Devotees parade through the streets with metal spikes piercing their faces for a gruesome ritual in Thailand.
Others slice their tongues open with axes in a test of endurance at Phuket’s annual Vegetarian Festival.
The holiday island’s nine-day festival honours the Nine Emperor Gods of Taoist beliefs.
Through the festivities, followers abstain from eating meat and having sex in an effort to cleanse their souls.
Thai devotees are possessed by spirits and pierced with long needles during a Vegetarian ritual at the Sapam Shrine in Phuket, Thailand. Picture: Lauren DeCicca/Getty Images.Source:Getty Images
Thailand holds its first major festival since COVID-19 lockdown restrictions were put in place in March of 2020. Picture: Lauren DeCicca/Getty Images.Source:Getty Images
Some also prove their devotion by taking part in ritualistic self-mutilation and pain trials.
As well as piercing and cutting their faces, participants will run over coals and climb ladders with razors on the steps.
The beating of drums helps them enter a trancelike state in which they say they are possessed by gods and feel no pain.
In previous years, devotees have also pierced their cheeks with bizarre objects such as bicycles, guns and badminton rackets.
Many believe the pain from the piercings is a way to absorb the ills of their community and bring good luck.
This year, the Thai government hopes that allowing the festival to happen despite emergency decrees will help boost the suffering local economy. Picture: Lauren DeCicca/Getty Images.Source:Getty Images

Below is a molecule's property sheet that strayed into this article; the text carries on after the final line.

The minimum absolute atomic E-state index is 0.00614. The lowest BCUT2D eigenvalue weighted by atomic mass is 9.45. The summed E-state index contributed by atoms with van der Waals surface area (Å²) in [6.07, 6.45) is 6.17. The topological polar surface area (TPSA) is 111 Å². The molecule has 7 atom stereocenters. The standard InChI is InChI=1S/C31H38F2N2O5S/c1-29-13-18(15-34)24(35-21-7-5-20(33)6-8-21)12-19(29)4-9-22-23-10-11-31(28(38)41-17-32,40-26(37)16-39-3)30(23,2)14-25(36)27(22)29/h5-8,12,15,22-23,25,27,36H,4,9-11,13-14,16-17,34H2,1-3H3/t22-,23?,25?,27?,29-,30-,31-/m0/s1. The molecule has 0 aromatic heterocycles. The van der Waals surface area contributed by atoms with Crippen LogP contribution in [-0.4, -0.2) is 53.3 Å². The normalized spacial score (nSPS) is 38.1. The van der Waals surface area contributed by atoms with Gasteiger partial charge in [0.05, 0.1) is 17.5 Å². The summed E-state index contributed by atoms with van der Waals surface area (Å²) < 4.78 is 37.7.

The annual Vegetarian Festival in Phuket, where devotees follow a strict vegetarian diet to celebrate the 9 Emperor Gods, remains one of the most popular events in Thailand. Picture: Lauren DeCicca/Getty Images.Source:Getty Images
Phuket’s gruesome tradition emerged in the 19th century when a group of Chinese singers were struck down with malaria while visiting.
The musicians were healed when they began worshipping the Nine Emperor Gods and cleansed their bodies by avoiding meat and practising self-flagellation.
This year’s event has taken on extra significance because it was the first festival allowed in Thailand since the start of the COVID-19 pandemic.
The Phuket airport is expected to receive nearly 15,000 domestic travellers per day throughout the duration of the 9-day festival, generating millions of baht. Picture: Lauren DeCicca/Getty Images.Source:Getty Images
Over the course of the pandemic Phuket has been one of the hardest hit areas in Thailand, with 80 per cent of the island’s profits reliant on foreign visitors and tens of thousands unemployed. Picture: Lauren DeCicca/Getty Images.Source:Getty Images
Phuket airport is expected to receive nearly 15,000 domestic travellers on each of the nine days.
Authorities wanted it to go ahead to boost the hard-hit economy on the island, which is heavily reliant on tourism.
Tens of thousands of people there are unemployed after the virus forced visitors to stay away.
This article originally appeared on The Sun and was reproduced with permission
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